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ricka56

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Everything posted by ricka56

  1. ricka56

    Is the game over?

    This Ask the Umpire question would make sense with the following corrections: Runners on the corners with 1 out. Batter hits a fly ball to right, which is caught. Runner at 3rd tags up legally and scores. However, the batter runner on first never re-touches first base. He just walks into the dugout. Is the game really over at this point? Doesn't the batter runner on first have to complete the play and re-touch first base? And the answer would be, yes, the game is over even if the defense appealed the runner on first's failure to retouch 1B after the run scored. That out would not be not a force play, it is an appeal ... a "time play". If that out happened before the run scored, then the run would not count. If that out happened after the run scored, then the run would count...game over.
  2. As described, no. This is probably just an E8. But one would have to be there to really judge. In other words, I may see and describe the same play where interference would be the correct call. Often people come on here and describe a situation in a manner that elicits an interpretation that they desire.
  3. ricka56

    Is the play dead?

    Depends on what the league is about. Its a rec-league. No one should get their panties in a twist over an incorrect call...crack open another beer and have fun. Umpires are needed to keep players from cheating in games that matter. If the outcome of the game (and plays) doesn't matter, why incur the expense.
  4. ricka56

    Pitcher Covering Home on Wild Pitch

    I'll take your word that the pitcher set up 1-2 seconds before that ball arrived. But that isn't the significant time frame that we need to know about. Before the runner gets in the vicinity of HP, the pitcher can be anywhere he wants. The time at which the runner had to choose his final path to HP, is the pertinent moment used to judge obstruction. If the runner had to altered his path because of the pitcher without the ball, then obstruction is the call. If the runner had to altered his path because of the pitcher with the ball, then there is no obstruction. This is always a tough call for an umpire to make. The offense and the defense will almost always see it oppositely. If there is obstruction, that benefit of doubt about the attempt to avoid contact may go to the runner. No obstruction, that benefit of the doubt most likely goes to the fielder. Even when the umpire understands how to properly officiate such a play, this is often a call that could go either way. A pure judgement call. And many umpire err on the side of caution and rule interference on the runner, in part to nip in the bud any thought of retaliation by the defense. Not that that's the right thing to do, but sometimes that's in the back of an umpire's head.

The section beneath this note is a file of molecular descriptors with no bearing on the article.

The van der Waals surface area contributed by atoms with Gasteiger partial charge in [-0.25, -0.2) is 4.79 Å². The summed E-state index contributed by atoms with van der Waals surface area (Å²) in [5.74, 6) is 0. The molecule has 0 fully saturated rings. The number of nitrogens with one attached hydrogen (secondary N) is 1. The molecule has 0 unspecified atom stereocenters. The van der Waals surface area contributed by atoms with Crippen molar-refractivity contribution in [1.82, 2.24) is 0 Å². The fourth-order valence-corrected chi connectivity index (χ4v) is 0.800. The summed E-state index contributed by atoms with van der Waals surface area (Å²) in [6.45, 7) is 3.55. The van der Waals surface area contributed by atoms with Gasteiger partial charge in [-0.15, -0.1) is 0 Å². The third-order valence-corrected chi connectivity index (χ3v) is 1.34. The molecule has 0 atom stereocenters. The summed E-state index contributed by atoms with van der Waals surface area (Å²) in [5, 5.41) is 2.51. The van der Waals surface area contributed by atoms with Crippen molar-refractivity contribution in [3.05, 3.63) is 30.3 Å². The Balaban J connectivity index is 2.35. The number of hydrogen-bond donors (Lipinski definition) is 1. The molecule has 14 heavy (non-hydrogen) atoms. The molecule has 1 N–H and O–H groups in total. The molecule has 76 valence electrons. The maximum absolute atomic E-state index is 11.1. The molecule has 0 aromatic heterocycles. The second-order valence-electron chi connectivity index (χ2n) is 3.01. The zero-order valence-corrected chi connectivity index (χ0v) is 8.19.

5. ricka56

    Pitcher Covering Home on Wild Pitch

    Judging intent is not easy. All you usually only get are subtle pieces of evidence happening instantaneously, one way and the other. The umpire has to judge whether there was sufficient evidence that the runner attempted to avoid the contact to absolve him of the penalty. 99% hazardous and 1% attempt to avoid is too low an effort for me to even notice, let alone absolve a runner. And I've had the fielder 99% hazardous, where I ruled in the runner's favor. And you ignored the key phrase in the point that I was making. If there is a doubt about whether the runner complied with the slide/attempt to avoid rule, and the runner choose not to slide (when sliding would have had eliminated the need for judgement), then the runner is most likely not getting the benefit of that doubt.
  6. ricka56

    Pitcher Covering Home on Wild Pitch

    Still, the collision was entirely avoidable if he slid. When a runner slides, he has done the most he can do to avoid contact. If he chooses not to slide, then the runner does not get the benefit of the doubt as to whether his attempt to avoid contact was sufficient (even if he is the smaller of the two colliding).
  7. ricka56

    Third out

    Contrary to popular belief, the runner getting doubled off at 2B is not a force play. Force plays can only occur when a batter/runner forces runners to move up (refer to force play definition). Once the batter is out, no force play can occur. As stated above, your play was a time play. The runner from 3B scored before the runner from 2B was out, so the run counts.
  8. ricka56

    'REAL' job

    Chief branding manager for Dick's Sporting.
  9. ricka56

    interference/obstruction/play on???

    And rule interference ? That could be supported by the rules maybe, but only the delight DHC would buy that judgement call.
  10. ricka56

    3 feet, continuing to advance,